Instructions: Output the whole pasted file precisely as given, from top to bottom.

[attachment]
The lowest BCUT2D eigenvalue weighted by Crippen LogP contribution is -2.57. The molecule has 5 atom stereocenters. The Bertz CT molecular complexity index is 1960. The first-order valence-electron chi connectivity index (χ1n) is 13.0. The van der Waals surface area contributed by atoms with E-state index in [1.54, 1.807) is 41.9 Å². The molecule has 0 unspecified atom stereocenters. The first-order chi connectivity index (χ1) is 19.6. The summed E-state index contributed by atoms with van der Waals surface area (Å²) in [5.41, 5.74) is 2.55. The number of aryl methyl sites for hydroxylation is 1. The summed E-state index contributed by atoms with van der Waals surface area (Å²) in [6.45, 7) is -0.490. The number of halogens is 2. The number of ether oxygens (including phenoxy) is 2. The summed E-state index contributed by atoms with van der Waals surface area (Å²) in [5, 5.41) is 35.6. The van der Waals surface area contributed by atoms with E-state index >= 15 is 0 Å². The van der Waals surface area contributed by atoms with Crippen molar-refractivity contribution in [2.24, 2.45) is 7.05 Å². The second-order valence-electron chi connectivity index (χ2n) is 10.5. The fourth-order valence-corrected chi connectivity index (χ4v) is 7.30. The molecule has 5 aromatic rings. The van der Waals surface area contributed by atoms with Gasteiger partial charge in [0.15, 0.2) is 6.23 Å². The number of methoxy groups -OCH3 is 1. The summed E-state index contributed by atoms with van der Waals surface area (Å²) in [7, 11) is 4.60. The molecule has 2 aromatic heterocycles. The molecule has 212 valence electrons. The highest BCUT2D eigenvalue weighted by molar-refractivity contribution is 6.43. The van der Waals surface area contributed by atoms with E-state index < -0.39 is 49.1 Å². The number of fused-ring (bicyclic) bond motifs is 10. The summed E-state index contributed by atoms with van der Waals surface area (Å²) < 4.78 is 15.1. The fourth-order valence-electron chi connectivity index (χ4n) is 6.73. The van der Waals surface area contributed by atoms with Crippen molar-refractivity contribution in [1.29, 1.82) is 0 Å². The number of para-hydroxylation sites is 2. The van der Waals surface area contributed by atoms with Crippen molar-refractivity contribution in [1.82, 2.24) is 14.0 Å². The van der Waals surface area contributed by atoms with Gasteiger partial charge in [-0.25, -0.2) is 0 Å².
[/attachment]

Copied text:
The lowest BCUT2D eigenvalue weighted by Crippen LogP contribution is -2.57. The molecule has 5 atom stereocenters. The Bertz CT molecular complexity index is 1960. The first-order valence-electron chi connectivity index (χ1n) is 13.0. The van der Waals surface area contributed by atoms with E-state index in [1.54, 1.807) is 41.9 Å². The molecule has 0 unspecified atom stereocenters. The first-order chi connectivity index (χ1) is 19.6. The summed E-state index contributed by atoms with van der Waals surface area (Å²) in [5.41, 5.74) is 2.55. The number of aryl methyl sites for hydroxylation is 1. The summed E-state index contributed by atoms with van der Waals surface area (Å²) in [6.45, 7) is -0.490. The number of halogens is 2. The number of ether oxygens (including phenoxy) is 2. The summed E-state index contributed by atoms with van der Waals surface area (Å²) in [5, 5.41) is 35.6. The van der Waals surface area contributed by atoms with E-state index >= 15 is 0 Å². The van der Waals surface area contributed by atoms with Crippen molar-refractivity contribution in [2.24, 2.45) is 7.05 Å². The second-order valence-electron chi connectivity index (χ2n) is 10.5. The fourth-order valence-corrected chi connectivity index (χ4v) is 7.30. The molecule has 5 aromatic rings. The van der Waals surface area contributed by atoms with Gasteiger partial charge in [0.15, 0.2) is 6.23 Å². The number of methoxy groups -OCH3 is 1. The summed E-state index contributed by atoms with van der Waals surface area (Å²) in [7, 11) is 4.60. The molecule has 2 aromatic heterocycles. The molecule has 212 valence electrons. The highest BCUT2D eigenvalue weighted by molar-refractivity contribution is 6.43. The van der Waals surface area contributed by atoms with E-state index < -0.39 is 49.1 Å². The number of fused-ring (bicyclic) bond motifs is 10. The summed E-state index contributed by atoms with van der Waals surface area (Å²) < 4.78 is 15.1. The fourth-order valence-electron chi connectivity index (χ4n) is 6.73. The van der Waals surface area contributed by atoms with Crippen molar-refractivity contribution in [1.29, 1.82) is 0 Å². The number of para-hydroxylation sites is 2. The van der Waals surface area contributed by atoms with Crippen molar-refractivity contribution in [1.82, 2.24) is 14.0 Å². The van der Waals surface area contributed by atoms with Gasteiger partial charge in [-0.25, -0.2) is 0 Å².